The rest of this division’s 13-car field is fairly similar, with Alex Keyes back in DRR’s No. 24 car and Colin Braun back in CORE autosport’s No. 54 car, rather than team principal Jon Bennett, who is on site this weekend but not driving. Scott Anderson continues in CORE’s No. 56 car for a second straight weekend.

K1 Karting Event Kicks Off The Weekend

Prior to the weekend kicking off in earnest, most of Red Bull GRC’s 2016 competitors gathered at K1 Speed in Gardena for a go-kart race. Despite local driver Tony Chen setting the fastest time in preliminary runs – the inside joke being that my presence has affected things – Wiman upheld the glory for Red Bull GRC’s drivers in the race itself with a dominant victory.

A few pics from the evening, via @RedBullGRC’s Twitter, are below.

The Port Of LA Event Site Itself Rocks

Panoramic view from the stands. Photo: Tony DiZinno
Panoramic view from the stands. Photo: Tony DiZinno

As a sidebar, having been at the Toyota Grand Prix of Long Beach more than 10 times, it’s weird being in Long Beach/Los Angeles in October since the Grand Prix runs in April. But nonetheless, it’s quickly apparent even from just the first day how much this event means to Red Bull GRC.

The views are majestic, with the backdrop of water at the Port of LA sun-drenched and without any chance of rain – a welcome deviation from a number of Red Bull GRC events this year. For those fans who will be in attendance this weekend, you can see the entirety of the 0.699-mile track from either the preferred or GA grandstands and it will look festive.

Honda Presence is Profound

Hopefully we’ll have more on this to come later this weekend, but with this race being a race featuring a presenting sponsor in Honda, there’s increased Honda signage and presence than normal. From a display tent on the way into the event site through to the Joker Lap being called the Honda Joker Lap, there’s a good amount of Honda presence.

And The Hot Lap, Courtesy of Mr. Speed

Speed's #PinkBeetle. Photo: Tony DiZinno
Speed’s #PinkBeetle. Photo: Tony DiZinno

I’ve written before about hot laps in Red Bull GRC and how they’re generally unlike anything else in racing, and so was fortunate enough to be treated to another one today with Scott Speed in the No. 41 Oberto #PinkBeetle for Volkswagen Andretti Rallycross. Not bad when you can say you’ve taken a couple laps with the reigning and still defending champion.

The track here is such where straightline speed isn’t so much a thing as cornering ability. From the launch point, where again, you get thrown back in the seat of the Beetle GRC, you’re immediately concerned with how the BFGoodrich tires will grip as you go uphill, then down the road, leaning on both right sides as you’re sliding through the first couple turns and into the left-hander.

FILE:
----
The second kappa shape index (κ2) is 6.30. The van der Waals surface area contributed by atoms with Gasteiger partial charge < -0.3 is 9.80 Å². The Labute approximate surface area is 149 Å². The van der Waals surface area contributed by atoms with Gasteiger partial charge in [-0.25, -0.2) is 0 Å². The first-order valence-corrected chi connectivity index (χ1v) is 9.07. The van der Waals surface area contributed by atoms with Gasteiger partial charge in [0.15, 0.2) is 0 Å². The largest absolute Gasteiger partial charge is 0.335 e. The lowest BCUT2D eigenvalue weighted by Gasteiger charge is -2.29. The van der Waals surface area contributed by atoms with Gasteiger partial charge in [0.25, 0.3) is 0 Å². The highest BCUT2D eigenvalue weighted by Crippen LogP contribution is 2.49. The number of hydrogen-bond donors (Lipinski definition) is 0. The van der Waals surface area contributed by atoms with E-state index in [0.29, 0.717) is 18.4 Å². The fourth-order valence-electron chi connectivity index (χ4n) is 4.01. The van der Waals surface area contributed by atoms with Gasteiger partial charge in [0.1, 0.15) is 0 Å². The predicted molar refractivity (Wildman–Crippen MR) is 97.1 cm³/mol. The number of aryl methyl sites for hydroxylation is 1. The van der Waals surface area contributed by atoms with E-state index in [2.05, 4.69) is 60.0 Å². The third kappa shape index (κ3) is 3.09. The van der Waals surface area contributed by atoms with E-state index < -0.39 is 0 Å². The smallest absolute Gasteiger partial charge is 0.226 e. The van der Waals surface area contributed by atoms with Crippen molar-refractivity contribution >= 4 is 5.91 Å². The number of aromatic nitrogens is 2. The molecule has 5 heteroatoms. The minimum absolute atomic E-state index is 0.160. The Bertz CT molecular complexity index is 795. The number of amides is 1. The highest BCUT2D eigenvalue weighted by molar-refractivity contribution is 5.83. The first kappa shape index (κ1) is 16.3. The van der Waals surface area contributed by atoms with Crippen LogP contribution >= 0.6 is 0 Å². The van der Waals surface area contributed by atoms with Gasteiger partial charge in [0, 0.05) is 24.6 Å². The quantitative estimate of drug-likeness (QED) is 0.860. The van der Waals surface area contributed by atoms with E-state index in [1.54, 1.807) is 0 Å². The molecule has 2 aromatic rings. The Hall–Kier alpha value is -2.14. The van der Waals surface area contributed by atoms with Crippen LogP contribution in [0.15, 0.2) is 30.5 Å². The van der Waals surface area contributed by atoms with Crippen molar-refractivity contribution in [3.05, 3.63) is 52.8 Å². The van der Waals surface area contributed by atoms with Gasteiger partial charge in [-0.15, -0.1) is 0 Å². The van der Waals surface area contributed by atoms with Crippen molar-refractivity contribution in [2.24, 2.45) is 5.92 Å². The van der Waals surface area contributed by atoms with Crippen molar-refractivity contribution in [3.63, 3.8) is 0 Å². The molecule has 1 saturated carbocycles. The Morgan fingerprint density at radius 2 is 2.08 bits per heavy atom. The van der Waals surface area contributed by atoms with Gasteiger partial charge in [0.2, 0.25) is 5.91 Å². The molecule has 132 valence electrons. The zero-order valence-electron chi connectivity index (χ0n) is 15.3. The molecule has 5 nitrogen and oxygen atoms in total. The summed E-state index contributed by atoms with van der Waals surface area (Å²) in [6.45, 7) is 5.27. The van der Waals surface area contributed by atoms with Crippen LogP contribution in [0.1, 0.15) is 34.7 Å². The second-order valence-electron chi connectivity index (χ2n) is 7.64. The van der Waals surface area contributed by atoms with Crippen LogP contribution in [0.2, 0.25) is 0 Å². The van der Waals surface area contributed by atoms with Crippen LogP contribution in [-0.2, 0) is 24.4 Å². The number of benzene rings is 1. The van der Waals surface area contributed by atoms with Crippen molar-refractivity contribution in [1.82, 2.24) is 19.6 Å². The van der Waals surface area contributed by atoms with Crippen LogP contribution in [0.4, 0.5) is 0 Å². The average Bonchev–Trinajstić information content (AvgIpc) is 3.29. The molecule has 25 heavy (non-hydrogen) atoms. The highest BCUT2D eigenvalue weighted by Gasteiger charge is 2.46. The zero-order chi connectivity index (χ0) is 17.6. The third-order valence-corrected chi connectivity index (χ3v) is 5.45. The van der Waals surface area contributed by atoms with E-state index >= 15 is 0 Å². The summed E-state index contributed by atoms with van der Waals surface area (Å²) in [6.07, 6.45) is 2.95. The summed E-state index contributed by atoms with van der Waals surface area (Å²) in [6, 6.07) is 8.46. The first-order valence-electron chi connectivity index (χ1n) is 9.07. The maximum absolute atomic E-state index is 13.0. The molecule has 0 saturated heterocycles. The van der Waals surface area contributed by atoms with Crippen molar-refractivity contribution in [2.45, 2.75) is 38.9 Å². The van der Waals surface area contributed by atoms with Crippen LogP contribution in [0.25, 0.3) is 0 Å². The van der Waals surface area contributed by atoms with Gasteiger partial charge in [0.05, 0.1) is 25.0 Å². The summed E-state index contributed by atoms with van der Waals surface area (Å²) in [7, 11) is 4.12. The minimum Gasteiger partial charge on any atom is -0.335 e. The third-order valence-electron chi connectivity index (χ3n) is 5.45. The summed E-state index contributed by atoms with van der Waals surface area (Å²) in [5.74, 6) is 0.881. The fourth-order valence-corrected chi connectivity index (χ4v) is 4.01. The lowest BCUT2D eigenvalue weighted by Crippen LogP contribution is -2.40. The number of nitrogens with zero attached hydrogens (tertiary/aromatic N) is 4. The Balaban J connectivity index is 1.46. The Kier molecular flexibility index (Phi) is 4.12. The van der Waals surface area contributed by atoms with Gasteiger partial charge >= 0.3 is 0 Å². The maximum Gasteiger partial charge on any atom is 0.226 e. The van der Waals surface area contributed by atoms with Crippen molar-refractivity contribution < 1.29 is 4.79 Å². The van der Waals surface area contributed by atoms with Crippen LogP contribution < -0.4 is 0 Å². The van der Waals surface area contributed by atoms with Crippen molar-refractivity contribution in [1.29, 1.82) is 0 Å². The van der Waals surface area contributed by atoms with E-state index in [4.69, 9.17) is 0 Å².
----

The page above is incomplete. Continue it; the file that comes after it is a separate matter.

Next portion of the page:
There’s a slight kick on the throttle before going into another left-hand hairpin, of which the Honda Joker Lap is on the inside. You accelerate out, briefly, into the right-hander and then still on the pavement before another right-hand hairpin leads into the dirt, and a left-hand hairpin before the jump. All the while, you have a fantastic view of the port and water, so it’s impressive these guys don’t get distracted.

Once over the jump, it’s back to another left, hard on the power before launching back and into the front straight – straight is used loosely here because it’s all a left-hand turn – and that’s a quick lap of the circuit. Speed spent most of it between 2nd and 3rd gear – there’s not a ton of high-gear areas and laps will click off fairly quickly.

More to come tomorrow, including a note on the IndyCar presence – seemingly – that always seems to pop up around Red Bull GRC races.

Bob Fernley announced as president of McLaren IndyCar

Photo by Clive Mason/Getty Images
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Bob Fernley will bring his experience as former deputy team principal at Force India F1 to McLaren Racing’s IndyCar effort in 2019.

Fernley will report directly to McLaren Racing’s CEO Zak Brown.

“Heading back to the Brickyard will be a very special experience for me,” Fernley said at IndyCar.com. “I am proud to be leading this McLaren project and team. The 500 is a hell of a challenge and we have incredibly strong competitors to overcome if we’re to be successful. We will need to prepare well for the month of May and that work starts now.”

Fernley’s appointing come of the heels of last week’s announcement that McLaren will create a brand new team to compete in the 2019 Indy 500.

MORE: Fernando Alonso to return to Indy 500 in 2019

For now, Fernley’s responsibility is to create an entry that is capable of allowing two-time F1 champion Fernando Alonso to win the Indy 500 in just his second start. But speculation has been widespread that the entry will be a jumping off point for a much broader involvement in IndyCar.

In 2017, Alonso qualified on the middle of row two (fifth), led 27 laps and succumbed to mechanical failure. His effort was impressive enough to be name Rookie of the Year for the Indy 500.

“Bob is a fantastic operator and someone I respect greatly,” Brown said. “His experience and leadership will be essential for us on this project. He is particularly talented at putting effective teams together and extracting maximum performance with finite resources. The Indy 500 is no easy race and Bob’s is a key role, so I’m delighted he’s on board.”